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Project overview and content

Within our multidisciplinary and multisite CRC the scientific work can be divided into three main areas:

  • Basic Research - ECM directed Imaging (A01-A06)
  • Biomedical applications - Inflammation (B01-B08)
  • Supporting Projects (C01-C04)

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In vivo Visualization of Extracellular Matrix Pathology „Matrix in Vision“

This picture shows the peritumoral remodelling after focal ablation in a Rabbit model.
© Prof. Dr. B. Hamm. The translational approach of molecular and biophysical Imaging.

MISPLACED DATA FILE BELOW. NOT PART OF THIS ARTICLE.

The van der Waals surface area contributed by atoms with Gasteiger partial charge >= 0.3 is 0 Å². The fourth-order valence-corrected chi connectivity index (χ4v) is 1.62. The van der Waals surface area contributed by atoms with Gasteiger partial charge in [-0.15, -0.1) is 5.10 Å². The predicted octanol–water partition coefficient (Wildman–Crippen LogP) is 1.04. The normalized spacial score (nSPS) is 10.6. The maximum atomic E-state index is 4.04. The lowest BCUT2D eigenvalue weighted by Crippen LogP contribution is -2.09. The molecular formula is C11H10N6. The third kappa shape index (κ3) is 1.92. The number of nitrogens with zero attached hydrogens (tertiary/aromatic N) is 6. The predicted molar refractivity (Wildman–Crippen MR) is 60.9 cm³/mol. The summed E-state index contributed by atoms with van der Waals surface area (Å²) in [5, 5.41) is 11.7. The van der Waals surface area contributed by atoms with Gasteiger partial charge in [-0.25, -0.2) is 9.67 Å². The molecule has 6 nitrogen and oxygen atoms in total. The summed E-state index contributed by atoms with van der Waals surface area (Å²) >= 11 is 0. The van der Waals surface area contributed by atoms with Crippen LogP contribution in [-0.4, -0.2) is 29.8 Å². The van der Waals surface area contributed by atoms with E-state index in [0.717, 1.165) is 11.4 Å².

All biological tissues react to inflammation, injury, or tumor invasion by an adaptive response of the local extracellular matrix (ECM) with a loss of equilibrium. This process is known as ECM remodeling and involves changes in the biochemical composition, architecture, and physicomechanical properties. Quantitative and qualitative modification of matrix proteins, proteoglycans, and glycosaminoglycans (GAGs) begins in the early phase of disease development and continues through disease progression as well upon healing. Because of the fundamental quantitative and qualitative changes the ECM components undergo in diseased tissue, the ECM has attracted interest as an vivo imaging target for the detection, characterization, and monitoring of disease. The proposed „Matrix in Vision“ Collaborative Research Center (CRC) aims at using inflammation as a pathologic case in point to experimentally investigate how the different ECM components might be targeted by in vivo imaging. This involves the use of models of atherosclerosis, abdominal aortic aneurysm, various cardiomyopathies, multiple sclerosis, and inflammatory conditions of the bowel and liver to elucidate specific ECM alterations associated with these diseases in terms of histologic, analytic, and biomechanical properties. To advance imaging approaches, the CRC will analyze interactions between molecular imaging probes (gadolinium-based nonspecific contrast agents and specific probes based on iron oxide nanoparticles) and ECM components. The focus here is on GAGs, which are the primary target because they can form complexes with positively charged imaging probes or their positively charged components. Imaging studies will include the multiscale quantification of mechanical structural elements of the ECM, ranging from microscopic protein and glycosaminoglycan networks to macroscopic mechanical parameters investigated by clinical diagnostic elastography. In summary, “Matrix in Vision” for the first time combines biological molecular methods in radiology with new biophysical insights into the role of mechanical tissue parameters in the development of disease. Also for the first time, the proposed CRC will thus enable the investigation of relationships of the ECM structure and signal generation in molecular and biophysical medical imaging for the development of new imaging approaches allowing quantitative, disease-specific diagnosis in radiology.